Naming & Agriculture
Originally called Springvale. However, James and John Toohey named their property Nashua, originally a tribe of New England American Indians, meaning "land between two rivers" or "river with the pebbled bottom". It is not well understood why the Irish brothers so named their property. The Tooheys planned to grow sugar cane at Nashua, however frost destroyed their crops. Today, the undulating countryside sustains dairy cattle, pecan nuts and other agriculture. The New South Wales government used the property name for the railway station, and the name has persisted to this day.
Nashua Hall was built in 1909 for £149 10/-, but blown down by a storm in 1942 and not rebuilt. "Flower of the Forest", the 19th century hotel, the school and the General Store are also gone. The pub was popular during the days of the railway line construction. The Ballina-Booyong railway line was opened in 1930, but damaged by floods in 1948 and officially closed in 1953.
The area was subtropical rainforest, part of the Bundjalung nation, before the Big Scrub was cleared in the late 19th century. A remnant of the forest is at nearby Booyong Flora Reserve. The red-brown soil is derived from a basaltic flow from the nearby Mount Warning and later volcanic flows from the Nightcap Range. Average annual rainfall at Lismore is 1340 mm and 1733 mm at Byron Bay.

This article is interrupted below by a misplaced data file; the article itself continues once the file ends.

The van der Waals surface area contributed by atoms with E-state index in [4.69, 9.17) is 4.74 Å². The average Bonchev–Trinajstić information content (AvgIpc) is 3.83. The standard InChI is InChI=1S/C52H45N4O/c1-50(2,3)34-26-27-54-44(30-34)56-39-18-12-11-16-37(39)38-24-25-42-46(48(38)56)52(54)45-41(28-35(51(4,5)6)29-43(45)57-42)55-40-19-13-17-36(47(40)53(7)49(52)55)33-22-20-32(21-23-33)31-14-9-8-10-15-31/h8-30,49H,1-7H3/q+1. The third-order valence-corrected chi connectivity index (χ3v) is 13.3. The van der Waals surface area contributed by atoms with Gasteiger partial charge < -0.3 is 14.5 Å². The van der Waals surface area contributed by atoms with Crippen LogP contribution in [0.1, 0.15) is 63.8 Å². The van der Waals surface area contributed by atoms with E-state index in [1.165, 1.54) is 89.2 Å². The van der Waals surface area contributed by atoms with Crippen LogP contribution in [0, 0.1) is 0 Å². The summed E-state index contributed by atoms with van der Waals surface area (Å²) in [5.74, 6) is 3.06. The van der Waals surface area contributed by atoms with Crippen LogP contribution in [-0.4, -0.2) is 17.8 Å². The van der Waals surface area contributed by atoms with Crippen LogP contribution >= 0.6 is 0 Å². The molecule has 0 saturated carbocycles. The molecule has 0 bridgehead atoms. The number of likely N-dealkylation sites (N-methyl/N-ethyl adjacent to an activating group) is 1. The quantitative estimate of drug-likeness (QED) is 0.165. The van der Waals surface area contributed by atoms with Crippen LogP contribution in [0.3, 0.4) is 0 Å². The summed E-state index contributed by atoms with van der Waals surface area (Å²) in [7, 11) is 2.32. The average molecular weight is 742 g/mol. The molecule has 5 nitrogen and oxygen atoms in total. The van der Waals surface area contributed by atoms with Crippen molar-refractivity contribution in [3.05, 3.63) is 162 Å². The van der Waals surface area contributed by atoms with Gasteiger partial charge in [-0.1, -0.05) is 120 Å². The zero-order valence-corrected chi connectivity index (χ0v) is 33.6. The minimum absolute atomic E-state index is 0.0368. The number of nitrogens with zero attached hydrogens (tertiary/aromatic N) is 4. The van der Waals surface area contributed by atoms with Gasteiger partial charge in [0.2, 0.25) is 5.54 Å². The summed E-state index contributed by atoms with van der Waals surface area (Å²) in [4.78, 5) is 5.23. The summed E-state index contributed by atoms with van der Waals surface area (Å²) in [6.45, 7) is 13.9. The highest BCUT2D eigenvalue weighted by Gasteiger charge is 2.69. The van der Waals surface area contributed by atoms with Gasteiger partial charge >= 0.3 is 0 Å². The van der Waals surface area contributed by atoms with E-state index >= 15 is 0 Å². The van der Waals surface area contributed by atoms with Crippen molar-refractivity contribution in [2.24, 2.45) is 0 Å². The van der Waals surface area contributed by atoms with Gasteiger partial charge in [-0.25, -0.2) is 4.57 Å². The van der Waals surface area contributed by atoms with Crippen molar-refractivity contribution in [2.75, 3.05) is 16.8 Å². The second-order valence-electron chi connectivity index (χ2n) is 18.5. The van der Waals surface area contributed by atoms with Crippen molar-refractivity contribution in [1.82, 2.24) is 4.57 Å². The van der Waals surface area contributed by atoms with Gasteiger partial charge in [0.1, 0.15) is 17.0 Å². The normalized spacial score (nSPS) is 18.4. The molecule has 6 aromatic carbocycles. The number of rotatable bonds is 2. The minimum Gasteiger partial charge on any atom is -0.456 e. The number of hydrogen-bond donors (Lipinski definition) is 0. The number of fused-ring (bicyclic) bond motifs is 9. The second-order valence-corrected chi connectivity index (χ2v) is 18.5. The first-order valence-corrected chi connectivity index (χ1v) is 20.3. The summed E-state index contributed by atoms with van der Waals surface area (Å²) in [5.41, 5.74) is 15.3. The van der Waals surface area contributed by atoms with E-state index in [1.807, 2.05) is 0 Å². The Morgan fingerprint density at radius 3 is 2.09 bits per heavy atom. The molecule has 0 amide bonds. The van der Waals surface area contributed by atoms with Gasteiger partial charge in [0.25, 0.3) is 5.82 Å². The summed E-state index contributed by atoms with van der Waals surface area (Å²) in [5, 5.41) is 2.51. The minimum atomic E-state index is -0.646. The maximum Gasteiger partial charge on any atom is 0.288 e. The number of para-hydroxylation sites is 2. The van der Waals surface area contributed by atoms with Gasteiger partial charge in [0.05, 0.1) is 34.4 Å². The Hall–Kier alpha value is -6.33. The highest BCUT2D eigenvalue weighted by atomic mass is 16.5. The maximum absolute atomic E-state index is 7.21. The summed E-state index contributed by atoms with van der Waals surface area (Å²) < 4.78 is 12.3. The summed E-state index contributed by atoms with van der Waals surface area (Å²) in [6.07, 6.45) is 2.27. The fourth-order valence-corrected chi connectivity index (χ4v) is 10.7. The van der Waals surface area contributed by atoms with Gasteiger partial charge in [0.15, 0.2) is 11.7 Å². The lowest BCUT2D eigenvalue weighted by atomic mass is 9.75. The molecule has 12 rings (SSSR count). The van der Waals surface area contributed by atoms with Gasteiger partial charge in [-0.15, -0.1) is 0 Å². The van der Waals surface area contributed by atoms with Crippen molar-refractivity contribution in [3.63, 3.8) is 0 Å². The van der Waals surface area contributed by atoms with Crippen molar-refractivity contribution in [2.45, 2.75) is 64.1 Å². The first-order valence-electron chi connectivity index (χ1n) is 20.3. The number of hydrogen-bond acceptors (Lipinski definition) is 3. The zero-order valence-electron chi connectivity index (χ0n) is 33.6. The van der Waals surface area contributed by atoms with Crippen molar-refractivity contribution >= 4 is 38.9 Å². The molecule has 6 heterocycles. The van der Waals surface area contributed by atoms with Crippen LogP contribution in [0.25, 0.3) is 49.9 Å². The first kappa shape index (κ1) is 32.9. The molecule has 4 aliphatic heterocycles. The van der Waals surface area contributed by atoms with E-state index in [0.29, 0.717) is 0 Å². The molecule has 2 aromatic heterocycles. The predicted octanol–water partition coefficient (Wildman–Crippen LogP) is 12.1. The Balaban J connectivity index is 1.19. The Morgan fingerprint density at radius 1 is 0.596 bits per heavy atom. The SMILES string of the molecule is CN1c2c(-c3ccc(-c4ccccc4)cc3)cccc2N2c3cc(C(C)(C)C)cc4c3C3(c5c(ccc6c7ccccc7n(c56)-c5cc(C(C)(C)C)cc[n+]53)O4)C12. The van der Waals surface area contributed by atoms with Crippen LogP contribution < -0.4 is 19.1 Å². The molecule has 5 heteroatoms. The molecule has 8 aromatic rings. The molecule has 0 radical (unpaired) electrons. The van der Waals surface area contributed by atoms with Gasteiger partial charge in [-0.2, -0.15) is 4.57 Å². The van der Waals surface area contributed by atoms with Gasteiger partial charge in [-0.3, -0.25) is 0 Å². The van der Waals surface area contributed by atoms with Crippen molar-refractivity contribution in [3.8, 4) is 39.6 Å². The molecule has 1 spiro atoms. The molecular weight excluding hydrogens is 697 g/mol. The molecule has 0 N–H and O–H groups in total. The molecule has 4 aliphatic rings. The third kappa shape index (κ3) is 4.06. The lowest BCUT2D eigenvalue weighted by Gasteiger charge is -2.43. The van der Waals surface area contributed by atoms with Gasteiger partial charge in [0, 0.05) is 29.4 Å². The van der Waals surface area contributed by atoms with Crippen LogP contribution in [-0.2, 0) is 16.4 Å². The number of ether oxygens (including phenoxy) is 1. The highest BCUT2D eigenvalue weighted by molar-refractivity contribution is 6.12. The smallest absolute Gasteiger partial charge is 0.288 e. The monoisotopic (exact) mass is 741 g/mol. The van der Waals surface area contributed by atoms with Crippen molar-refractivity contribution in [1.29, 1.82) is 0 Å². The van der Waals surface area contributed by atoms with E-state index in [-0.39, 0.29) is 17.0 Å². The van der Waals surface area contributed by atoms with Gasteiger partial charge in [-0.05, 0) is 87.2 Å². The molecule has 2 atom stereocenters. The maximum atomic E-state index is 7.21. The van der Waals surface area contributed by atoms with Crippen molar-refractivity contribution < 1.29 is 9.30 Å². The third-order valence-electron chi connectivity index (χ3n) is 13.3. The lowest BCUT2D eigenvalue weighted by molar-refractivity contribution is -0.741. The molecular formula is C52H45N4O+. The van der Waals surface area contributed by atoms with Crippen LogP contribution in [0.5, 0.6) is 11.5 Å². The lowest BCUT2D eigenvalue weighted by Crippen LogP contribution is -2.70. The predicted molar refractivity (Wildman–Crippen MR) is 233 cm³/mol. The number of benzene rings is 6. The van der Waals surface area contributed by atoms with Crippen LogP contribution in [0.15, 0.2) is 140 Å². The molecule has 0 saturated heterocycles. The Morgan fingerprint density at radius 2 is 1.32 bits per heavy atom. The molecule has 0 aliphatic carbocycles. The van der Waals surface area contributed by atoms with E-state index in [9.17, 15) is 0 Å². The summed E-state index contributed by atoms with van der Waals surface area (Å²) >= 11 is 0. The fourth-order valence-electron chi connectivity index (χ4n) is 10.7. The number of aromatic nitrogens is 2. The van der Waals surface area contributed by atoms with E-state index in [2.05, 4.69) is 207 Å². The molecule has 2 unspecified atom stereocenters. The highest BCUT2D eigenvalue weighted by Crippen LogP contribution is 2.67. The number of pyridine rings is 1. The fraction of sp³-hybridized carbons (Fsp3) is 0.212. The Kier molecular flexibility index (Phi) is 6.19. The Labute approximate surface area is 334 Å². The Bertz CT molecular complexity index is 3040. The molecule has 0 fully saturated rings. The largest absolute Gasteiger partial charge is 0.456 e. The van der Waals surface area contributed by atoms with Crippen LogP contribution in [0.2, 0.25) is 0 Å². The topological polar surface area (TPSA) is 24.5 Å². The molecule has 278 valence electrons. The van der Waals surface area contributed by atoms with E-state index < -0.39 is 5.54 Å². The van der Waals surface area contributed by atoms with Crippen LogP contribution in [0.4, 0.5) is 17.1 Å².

- "NSW Electoral District - Ballina". Electoral Commission NSW. Retrieved 23 November 2019.
- NIAC Publications ~ Nipmuc Place Names - Maine & Massachusetts
- Munson, Christobel. "Beautiful Nashua". The Archive. Bangalow's Heartbeat. Retrieved 9 December 2012.
- A.G. Floyd Australian Rainforests of New South Wales volume 2, ISBN 0-949324-32-9 page 6
- "Bureau of Meteorology". Lismore averages.